Wildfire Smoke

A smoky scene with trees in the foreground and a smoke-choked view of downtown Seattle and the Space Needle.


Wildfire Smoke

Wildfire smoke is an increasing danger to Washington workers. It is made up of harmful chemicals and tiny particles suspended in the air. This smoke can make anyone sick, even healthy individuals.

Wildfire smoke can cause mild symptoms like:

  • Coughing
  • Stinging eyes
  • Runny nose
  • Scratchy throat

The smoke can also cause serious and sometimes fatal health effects, including:

  • Chest pain
  • Asthma attacks
  • Trouble breathing
  • Reduced lung function

Find information on protect workers from wildfire smoke below.

Overview

Getting Started

Smoke levels can change frequently. It is important to know when smoke levels reach a point it becomes dangerous to health and certain protective measures are required to be in place to protect employees working in wildfire smoke.

Use these tools to help you discover how much smoke is in the air

Some common online tools to find current air quality information include:

Employers may also use their own air monitoring equipment if it meets specific qualifications.

Air Quality Reporting

Air quality information is reported primarily in two ways:

  • Fine particulate matter called PM2.5.
  • Air Quality Index, or AQI for PM2.5. AQI factors five major air pollutants including PM2.5 into its measurement.
PM2.5 in micrograms per cubic meter (µg/m3) Air Quality Index for PM2.5 (AQI)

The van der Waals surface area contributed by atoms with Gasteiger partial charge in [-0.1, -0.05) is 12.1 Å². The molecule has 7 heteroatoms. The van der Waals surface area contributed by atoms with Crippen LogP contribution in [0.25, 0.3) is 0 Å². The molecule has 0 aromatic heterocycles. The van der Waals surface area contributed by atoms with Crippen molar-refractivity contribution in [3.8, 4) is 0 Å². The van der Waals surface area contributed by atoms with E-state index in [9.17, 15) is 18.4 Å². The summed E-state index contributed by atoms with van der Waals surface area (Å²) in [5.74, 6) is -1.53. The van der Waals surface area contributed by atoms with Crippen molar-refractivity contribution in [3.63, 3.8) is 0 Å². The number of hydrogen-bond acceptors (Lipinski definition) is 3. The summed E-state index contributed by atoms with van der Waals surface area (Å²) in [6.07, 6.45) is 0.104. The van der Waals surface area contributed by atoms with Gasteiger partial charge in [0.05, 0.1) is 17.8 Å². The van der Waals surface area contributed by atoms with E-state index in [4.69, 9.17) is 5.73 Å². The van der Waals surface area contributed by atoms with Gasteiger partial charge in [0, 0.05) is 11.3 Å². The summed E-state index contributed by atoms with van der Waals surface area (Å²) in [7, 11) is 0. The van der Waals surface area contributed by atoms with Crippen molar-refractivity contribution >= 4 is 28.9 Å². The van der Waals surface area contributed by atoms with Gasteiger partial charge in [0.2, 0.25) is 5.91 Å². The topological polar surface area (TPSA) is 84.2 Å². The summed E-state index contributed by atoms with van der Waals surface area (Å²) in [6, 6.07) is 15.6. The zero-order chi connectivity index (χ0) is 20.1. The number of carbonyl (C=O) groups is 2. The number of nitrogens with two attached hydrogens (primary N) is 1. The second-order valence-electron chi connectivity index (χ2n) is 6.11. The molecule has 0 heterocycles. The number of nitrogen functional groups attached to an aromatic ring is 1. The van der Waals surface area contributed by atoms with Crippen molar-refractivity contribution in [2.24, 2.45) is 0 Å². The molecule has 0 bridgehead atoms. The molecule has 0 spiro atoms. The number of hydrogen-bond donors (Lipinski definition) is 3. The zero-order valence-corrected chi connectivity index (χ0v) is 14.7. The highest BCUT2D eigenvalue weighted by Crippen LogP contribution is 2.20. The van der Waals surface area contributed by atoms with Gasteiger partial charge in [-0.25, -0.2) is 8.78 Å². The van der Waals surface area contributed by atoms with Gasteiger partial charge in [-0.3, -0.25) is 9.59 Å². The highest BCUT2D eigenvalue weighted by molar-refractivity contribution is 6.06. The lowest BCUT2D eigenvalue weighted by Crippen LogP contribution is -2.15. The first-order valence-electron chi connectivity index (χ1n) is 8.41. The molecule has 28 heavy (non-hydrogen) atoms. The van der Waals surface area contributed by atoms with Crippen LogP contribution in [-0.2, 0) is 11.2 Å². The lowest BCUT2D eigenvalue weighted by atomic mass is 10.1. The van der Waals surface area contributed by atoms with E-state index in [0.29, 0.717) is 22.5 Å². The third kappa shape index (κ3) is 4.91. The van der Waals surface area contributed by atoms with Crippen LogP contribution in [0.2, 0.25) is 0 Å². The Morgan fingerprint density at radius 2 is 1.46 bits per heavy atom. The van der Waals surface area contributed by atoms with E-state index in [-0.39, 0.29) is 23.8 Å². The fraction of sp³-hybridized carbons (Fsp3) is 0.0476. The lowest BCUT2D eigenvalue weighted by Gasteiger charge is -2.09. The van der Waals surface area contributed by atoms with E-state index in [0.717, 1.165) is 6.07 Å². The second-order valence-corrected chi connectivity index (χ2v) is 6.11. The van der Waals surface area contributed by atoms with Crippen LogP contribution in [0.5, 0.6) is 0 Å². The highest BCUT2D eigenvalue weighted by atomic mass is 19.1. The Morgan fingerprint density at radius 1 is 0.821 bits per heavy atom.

20.5 µg/m3​ AQI 69​​
35.5 µg/m3​ AQI 101​​
555 µg/m3 Beyond the AQI 

Create a wildfire smoke response plan.

A written plan will help you prepare for when the air quality gets bad.

If possible, limit outdoor work when there are high levels of wildfire smoke.

Some ways to protect workers from wildfire smoke include:

  • Changing work schedules or moving work indoors.
  • Reducing the physical intensity of the work or increasing rest periods.
  • Providing respirators.

Respirators filter the air to protect worker’s lungs.

Properly fitted respirators can significantly reduce a worker’s exposure to wildfire smoke. A common respirator worn to protect workers is an N95.

Bandanas, scarves, facemasks, KN95’s, or t-shirts worn over the nose and mouth will not provide protection against wildfire smoke.

Working in wildfire smoke can make people sick.

Workers need to alert their employer if they experience any health effects from wildfire smoke exposure. In severe cases, workers may need immediate medical treatment.

Requirements & Policies

Emergency Rule

Wildfire Smoke Emergency Rule, WAC 296-62-085, effective 6/15/2022 through 9/29/2022

In general, the emergency wildfire smoke rule applies when smoke levels are at 20.5 µg/m3 (AQI 69) or higher. Some exemptions include:

  • Workplaces in enclosed buildings or vehicles, given certain controls are in place.
  • Employees exposed for 1 hour or less of work time per day.

To summarize, the rule requires covered employers to:

  • Have a written wildfire smoke response plan.
  • Determine employee smoke exposure levels before work and periodically during each shift when smoke is present.